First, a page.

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Wisdom

Biodiversity sustains us all

Biodiversity sustains us all

More weeds = more biodiversity.

In the last 40 years, we have lost around 60% of wildlife globally.

There has been a steep drop in farmland birds for decades, and pollinators such as bees are in a steady decline all over the world.

Ultimately, biodiversity across the planet is rapidly diminishing and we need to do something about it, urgently!

When there is a problem… we look for a solution… and most likely… it is connected to the weeds… the real problem solvers.

What the biodiversity debate rarely mentions is the very important role weeds play in creating and sustaining soil and plant diversity.

We have relegated these rebels to unruly pests in need of removal, never considering why they are so successful at surviving… and perhaps their bigger reason for being…

Because they have been viewed as stealing light, water, and nutrients from crops, weeds have been unwanted on farms and land throughout history.

In response, synthetic pesticides emerged in the 20th century and were used intensively to fend off insects, fungi, and weeds.

What this in fact caused was a total disaster… The overuse of these chemicals only resulted in insects, fungi, and weeds developing immunity to them and becoming even stronger.

Basically… don’t fuck with nature as it will come back to bite you.

Even with the strongest and most toxic chemicals that billions of dollars have been used to create, some weeds have been totally unscathed and in fact, grew even more resilient by surviving and learning to thrive amongst poison.

Weeds know what it means to survive… they crack the concrete… where there is death and decay, weeds bring new life. They know their role is too important not to keep fighting.

Weeds prevent soil erosion by covering and protecting open soil.

They are a home and a source of food to many wild little beings (eg. many insect species depend on weeds for food).

They bring insects to fields that naturally act as pest control (eg. bright blue cornflowers attract hoverflies which devour aphids, a feared crop pest).

This means that weeds actually help to make farmland self-regulating.

By destroying weeds, we are essentially rendering all of the animals that depend on them extinct.

In our obsession to keep our farmlands, gardens, and lawns perfect and “clean”, we are failing to see that everything in nature is interconnected.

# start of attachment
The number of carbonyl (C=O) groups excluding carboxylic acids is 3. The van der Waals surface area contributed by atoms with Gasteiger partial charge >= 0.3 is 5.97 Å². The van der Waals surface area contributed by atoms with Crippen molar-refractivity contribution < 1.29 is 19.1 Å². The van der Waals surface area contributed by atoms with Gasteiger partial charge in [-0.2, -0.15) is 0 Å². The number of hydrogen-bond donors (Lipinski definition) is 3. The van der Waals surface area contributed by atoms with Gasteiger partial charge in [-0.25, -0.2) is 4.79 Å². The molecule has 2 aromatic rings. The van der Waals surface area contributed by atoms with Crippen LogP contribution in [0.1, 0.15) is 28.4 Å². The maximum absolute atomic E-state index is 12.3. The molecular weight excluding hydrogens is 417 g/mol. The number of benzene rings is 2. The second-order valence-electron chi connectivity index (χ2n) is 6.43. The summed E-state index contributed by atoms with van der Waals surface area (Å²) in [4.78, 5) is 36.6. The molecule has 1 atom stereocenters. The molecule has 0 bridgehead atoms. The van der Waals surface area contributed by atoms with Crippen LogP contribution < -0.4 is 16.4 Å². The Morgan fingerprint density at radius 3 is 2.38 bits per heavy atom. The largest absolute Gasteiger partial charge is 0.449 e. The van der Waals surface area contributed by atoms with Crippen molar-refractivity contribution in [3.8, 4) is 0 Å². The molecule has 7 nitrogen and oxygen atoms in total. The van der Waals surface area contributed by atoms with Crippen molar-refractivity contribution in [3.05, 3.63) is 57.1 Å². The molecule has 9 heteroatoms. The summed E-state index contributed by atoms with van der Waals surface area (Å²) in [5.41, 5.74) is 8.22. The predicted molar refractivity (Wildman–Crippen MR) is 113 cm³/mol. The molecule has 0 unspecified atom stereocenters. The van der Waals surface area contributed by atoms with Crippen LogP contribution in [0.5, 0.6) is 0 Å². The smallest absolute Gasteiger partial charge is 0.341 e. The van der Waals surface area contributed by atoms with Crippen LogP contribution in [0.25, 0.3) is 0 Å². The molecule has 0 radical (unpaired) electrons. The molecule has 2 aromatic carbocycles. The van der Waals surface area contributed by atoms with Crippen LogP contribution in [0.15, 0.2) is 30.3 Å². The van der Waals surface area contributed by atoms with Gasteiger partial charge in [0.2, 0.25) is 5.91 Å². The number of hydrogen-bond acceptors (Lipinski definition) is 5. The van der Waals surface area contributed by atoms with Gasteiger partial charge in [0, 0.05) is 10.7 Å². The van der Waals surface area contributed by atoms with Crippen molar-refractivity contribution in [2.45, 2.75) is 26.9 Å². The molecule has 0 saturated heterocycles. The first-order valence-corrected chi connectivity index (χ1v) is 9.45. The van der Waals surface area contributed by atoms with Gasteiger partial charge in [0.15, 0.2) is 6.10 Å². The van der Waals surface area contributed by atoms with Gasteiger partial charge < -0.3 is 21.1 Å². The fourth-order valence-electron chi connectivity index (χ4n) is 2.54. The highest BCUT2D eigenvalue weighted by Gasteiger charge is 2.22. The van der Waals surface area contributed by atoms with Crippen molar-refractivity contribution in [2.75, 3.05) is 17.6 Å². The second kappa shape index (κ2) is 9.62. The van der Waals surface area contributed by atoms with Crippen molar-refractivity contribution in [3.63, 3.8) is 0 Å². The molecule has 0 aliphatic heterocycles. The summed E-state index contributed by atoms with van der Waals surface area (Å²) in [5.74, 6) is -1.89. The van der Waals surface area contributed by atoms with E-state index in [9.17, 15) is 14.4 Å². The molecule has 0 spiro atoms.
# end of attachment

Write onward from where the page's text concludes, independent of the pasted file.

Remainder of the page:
Pulling out or killing weeds does not solve the problem, it only makes it worse…

Learning to work with and understand their wisdom is the answer to our problems.

The more diverse a farmland or garden is, the less vulnerable it is to pests and other ecological disturbances.

Just as weeds support our Earth Body and show us the vital importance of diversity, our human bodies are also far healthier when we stop interfering with them.

Nature knows that true health is not about ridding toxins and poisoning what is “bad”, but rather about embracing and loving all the bacteria and diverse beings that live inside and among us.

These little “pests” are ultimately what will strengthen and sustain our natural immunity as they continue to remind us that we are not and cannot ever be separated from them.

Just as removing weeds from farmland removes many important insects and birds from the land, pulling out weeds and rendering them useless to us as humans is incredibly ignorant in light of their healing benefits.

Weeds have exceptional medicinal and nutritive value, read our other blog post here on the benefits of wild weed infusions.

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HOW CAN WE SUPPORT BIODIVERSITY?

Rather than get overwhelmed by the state of the world, let’s look at solutions to this crisis… We are ultimately the ones that can drive what we wish to see by choosing where we put our money and what we take action on.

  • Support local, small organic farms - choosing where you buy your food from helps to move money away from destructive agricultural practices.
  • Take care of and honour the environment and nature that surrounds you. The whole planet is a potential habitat for plants, insects, birds, and other animals, tread lightly and become aware of your surroundings.
  • Remove rubbish from the parks or rivers in your area…
  • Let your gardens go a little wild… knowing that a lawn with a few weeds is in fact far more beneficial for all the other beings you share that piece of land with.
  • Let your own body go a little wild… did you know the incredible benefits your body hair has? 
  • Allow yourself to be well nourished… drink wild weed infusions, eat whole foods and trust your body's natural beauty.

To embrace biodiversity means to let go of perfection.

Nature is not meant to grow in a neat, orderly way, and neither are we.

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